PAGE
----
Tuesday, May 25, 2010

As Iron Sharpens Iron

Talk about a rich environment. Shinichi Suzuki got the opportunity to live in Berlin as a young man in the 1920s. He was there to study violin, and because of high inflation in Germany at the time (at first the exchange rate was 600 marks for 10 yen, but towards the end of his time there the rate had soared to 100,000,000 marks for 10 yen) he was also able to take in an enormous amount of culture. He studied composition and orchestration. He spent time in the homes of prominent Berliners.He went to concerts almost every night; he saw Richard Strauss, Glazunov and Furtwangler conduct, and heard performances by Fritz Kreisler and Artur Schnabel, among others.

He also had some remarkable friends. One man, a doctor and friend of the Suzuki family, left Berlin early on in Shinichi’s stay to become Dean at Johns Hopkins University. So he asked another friend to take Suzuki under his wing in his place. Do you know who that friend of a friend turned out to be? Albert Einstein. Evelyn Hermann wrote in Shinichi Suzuki: The Man and His Philosophy:

Shinichi Suzuki: The Man and His Philosophy
        Einstein’s circle of friends included many people of prominence in their particular fields of endeavor, but they all shared a love of art, and all were extremely modest and kind. Here Suzuki learned that in order to achieve harmony, one must be able to compromise gracefully. He also learned that it is nobler to be the one who yields than the one who forces the other to compromise. Harmony cannot be achieved in any other way. This, then, was the great attribute of character that Suzuki learned from Einstein and his friends. It would later become the basis of Talent Education. Suzuki’s aim is to develop young Japanese children, who will grow to be fine adults, who can enjoy their music together, and who will develop as high an intellect and sensitivity as possible. The purpose of Talent Education is not to train professional musicians, but to train fine musicians, and then through music, the student will show a high ability in whatever field he might choose.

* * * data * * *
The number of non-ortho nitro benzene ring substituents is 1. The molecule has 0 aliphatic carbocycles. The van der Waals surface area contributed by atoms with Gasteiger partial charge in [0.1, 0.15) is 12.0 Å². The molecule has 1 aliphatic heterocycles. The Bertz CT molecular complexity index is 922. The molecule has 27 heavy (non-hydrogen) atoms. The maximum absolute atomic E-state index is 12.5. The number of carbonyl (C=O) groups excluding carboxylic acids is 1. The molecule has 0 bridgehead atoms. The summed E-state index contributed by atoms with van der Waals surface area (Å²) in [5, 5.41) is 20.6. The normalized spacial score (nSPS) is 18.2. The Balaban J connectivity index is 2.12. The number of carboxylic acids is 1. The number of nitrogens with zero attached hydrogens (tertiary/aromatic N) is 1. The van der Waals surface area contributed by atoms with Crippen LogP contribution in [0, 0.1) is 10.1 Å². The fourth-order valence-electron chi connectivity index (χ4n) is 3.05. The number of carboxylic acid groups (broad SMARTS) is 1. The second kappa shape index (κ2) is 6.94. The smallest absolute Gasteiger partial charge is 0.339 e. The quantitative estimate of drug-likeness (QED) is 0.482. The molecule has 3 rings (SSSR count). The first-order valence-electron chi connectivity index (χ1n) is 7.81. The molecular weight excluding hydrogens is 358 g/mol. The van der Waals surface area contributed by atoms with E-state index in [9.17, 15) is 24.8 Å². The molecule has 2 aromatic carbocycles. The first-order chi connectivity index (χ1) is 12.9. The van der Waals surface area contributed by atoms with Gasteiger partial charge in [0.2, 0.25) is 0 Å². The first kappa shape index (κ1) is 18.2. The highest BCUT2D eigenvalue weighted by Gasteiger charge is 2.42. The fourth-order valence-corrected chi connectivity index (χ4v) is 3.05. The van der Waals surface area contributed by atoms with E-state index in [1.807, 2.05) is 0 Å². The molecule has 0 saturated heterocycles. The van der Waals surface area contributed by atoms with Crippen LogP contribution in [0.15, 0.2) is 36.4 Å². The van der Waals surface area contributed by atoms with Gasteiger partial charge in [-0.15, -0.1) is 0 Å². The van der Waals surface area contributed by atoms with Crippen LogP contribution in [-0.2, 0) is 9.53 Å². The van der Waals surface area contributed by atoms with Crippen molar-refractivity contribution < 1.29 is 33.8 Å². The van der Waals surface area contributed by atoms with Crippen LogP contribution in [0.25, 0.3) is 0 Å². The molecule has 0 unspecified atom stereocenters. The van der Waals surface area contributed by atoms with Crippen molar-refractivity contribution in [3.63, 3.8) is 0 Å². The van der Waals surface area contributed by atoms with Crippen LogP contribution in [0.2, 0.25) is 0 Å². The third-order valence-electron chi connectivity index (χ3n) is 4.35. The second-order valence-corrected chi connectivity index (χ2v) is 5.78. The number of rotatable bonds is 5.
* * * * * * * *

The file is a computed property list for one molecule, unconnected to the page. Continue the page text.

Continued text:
Einstein was only 16 when the idea of relativity first occurred to him. Einstein said that he discovered it by intuition, and that music was a driving force behind intuition. Einstein’s parents began his study of the violin when he was six years old, and Einstein himself has said, “My new discovery is the result of musical perception.” It was an exhilarating experience for Suzuki to associate with people of such high intellect, sensitivity, and good will.”
That distinction of Suzuki’s goal, “not to train professional musicians, but to train fine musicians” who would then show “a high ability in whatever field” they chose, is huge. The Suzuki Method has produced many fine professional musicians. But the whole point of it is so much more than job training. The thing that impressed Suzuki most about Einstein was neither his scientific prowess nor his skill as a violinist. It was his character. I think sometimes we think of character as a separate quality from skills and accomplishments, or as an accomplishment in itself. But if we rearrange our thinking to envision skills and accomplishments as a stepping stone to who we are as people—doesn’t that change things radically?

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